Few were familiar with the ex-miner when he first entered the national scene following the 2019 general election, but he has now become something of a household political name. Having previously been a Labour councillor, Mr Anderson rose through the Conservative Party ranks after his 2019 election victory in Ashfield, serving as its deputy chair.

The Tories were then forced to suspend Mr Anderson after he refused to apologise for comments on GB News in which he claimed "Islamists" had "got control" of London mayor Sadiq Khan. Now hoping to retain Ashfield and standing as the Reform UK candidate, Mr Anderson has claimed the election in Ashfield will be a two-horse race between himself and Jason Zadrozny, the leader of Ashfield District Council.

Sutton-in-Ashfield's town centre, with an elderly man riding a mobility scooter through town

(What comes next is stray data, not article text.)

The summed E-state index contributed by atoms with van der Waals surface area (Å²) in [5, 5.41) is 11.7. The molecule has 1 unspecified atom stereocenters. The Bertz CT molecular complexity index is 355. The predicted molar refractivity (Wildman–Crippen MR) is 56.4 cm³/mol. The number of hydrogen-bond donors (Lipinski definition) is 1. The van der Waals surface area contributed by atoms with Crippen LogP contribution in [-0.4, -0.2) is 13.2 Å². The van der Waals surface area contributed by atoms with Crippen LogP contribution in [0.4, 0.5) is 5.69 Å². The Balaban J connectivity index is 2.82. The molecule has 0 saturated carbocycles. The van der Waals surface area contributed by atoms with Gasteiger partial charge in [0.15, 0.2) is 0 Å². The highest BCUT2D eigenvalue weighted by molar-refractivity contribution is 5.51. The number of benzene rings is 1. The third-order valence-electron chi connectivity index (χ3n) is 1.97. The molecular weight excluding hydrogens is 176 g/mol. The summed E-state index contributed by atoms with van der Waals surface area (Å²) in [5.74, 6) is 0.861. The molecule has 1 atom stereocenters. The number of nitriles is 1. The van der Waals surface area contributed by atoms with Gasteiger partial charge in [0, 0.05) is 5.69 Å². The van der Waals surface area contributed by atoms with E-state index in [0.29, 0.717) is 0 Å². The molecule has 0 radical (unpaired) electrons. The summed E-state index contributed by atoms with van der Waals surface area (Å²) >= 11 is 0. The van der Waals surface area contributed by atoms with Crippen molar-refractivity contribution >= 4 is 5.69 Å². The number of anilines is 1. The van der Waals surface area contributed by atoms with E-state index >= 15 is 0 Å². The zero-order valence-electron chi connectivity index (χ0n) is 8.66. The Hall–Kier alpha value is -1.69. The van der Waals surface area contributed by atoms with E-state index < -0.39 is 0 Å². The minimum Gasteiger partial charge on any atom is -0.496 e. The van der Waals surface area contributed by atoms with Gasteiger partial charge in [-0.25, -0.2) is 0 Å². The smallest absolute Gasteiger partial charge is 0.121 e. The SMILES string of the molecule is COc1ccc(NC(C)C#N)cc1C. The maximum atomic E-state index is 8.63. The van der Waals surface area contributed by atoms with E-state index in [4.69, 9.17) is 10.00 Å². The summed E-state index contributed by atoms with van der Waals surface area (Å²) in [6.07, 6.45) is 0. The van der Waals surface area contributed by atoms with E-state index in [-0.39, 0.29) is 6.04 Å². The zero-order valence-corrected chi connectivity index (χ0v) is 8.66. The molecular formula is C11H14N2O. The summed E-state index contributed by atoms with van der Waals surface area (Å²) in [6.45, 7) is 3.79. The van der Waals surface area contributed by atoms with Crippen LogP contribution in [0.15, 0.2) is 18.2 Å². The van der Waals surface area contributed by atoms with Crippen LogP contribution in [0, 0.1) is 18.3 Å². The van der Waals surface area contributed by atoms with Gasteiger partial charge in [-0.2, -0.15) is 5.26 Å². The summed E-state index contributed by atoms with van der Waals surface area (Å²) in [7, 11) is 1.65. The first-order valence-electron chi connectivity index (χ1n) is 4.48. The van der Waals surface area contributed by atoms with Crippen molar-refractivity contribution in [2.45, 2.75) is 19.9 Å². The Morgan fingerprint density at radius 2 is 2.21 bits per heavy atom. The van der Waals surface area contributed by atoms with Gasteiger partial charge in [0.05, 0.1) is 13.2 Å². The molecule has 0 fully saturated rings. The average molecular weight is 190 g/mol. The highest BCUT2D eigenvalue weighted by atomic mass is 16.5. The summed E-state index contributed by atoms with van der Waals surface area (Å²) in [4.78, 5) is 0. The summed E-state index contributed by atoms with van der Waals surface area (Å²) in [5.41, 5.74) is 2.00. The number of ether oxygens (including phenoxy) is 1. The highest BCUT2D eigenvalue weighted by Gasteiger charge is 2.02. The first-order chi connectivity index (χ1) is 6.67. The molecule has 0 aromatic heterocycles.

Sutton-in-Ashfield's town centre -Credit:Joseph Raynor/Nottingham Post

Standing for his Ashfield Independents party, the July 4 general election is not the only upcoming event of high importance for Councillor Zadrozny. The candidate is due at Northampton Crown Court in February 2025 charged with 12 counts of fraud by false representation and four counts of income tax evasion - to which he has pleaded not guilty in all cases.

Although independent candidates such as Councillor Zadrozny may not often fare well across the country, it is important to remember that the council leader is not just an independent - he is an Ashfield Independent. The party was only formed in 2016 but now dominates Ashfield District Council by a huge majority.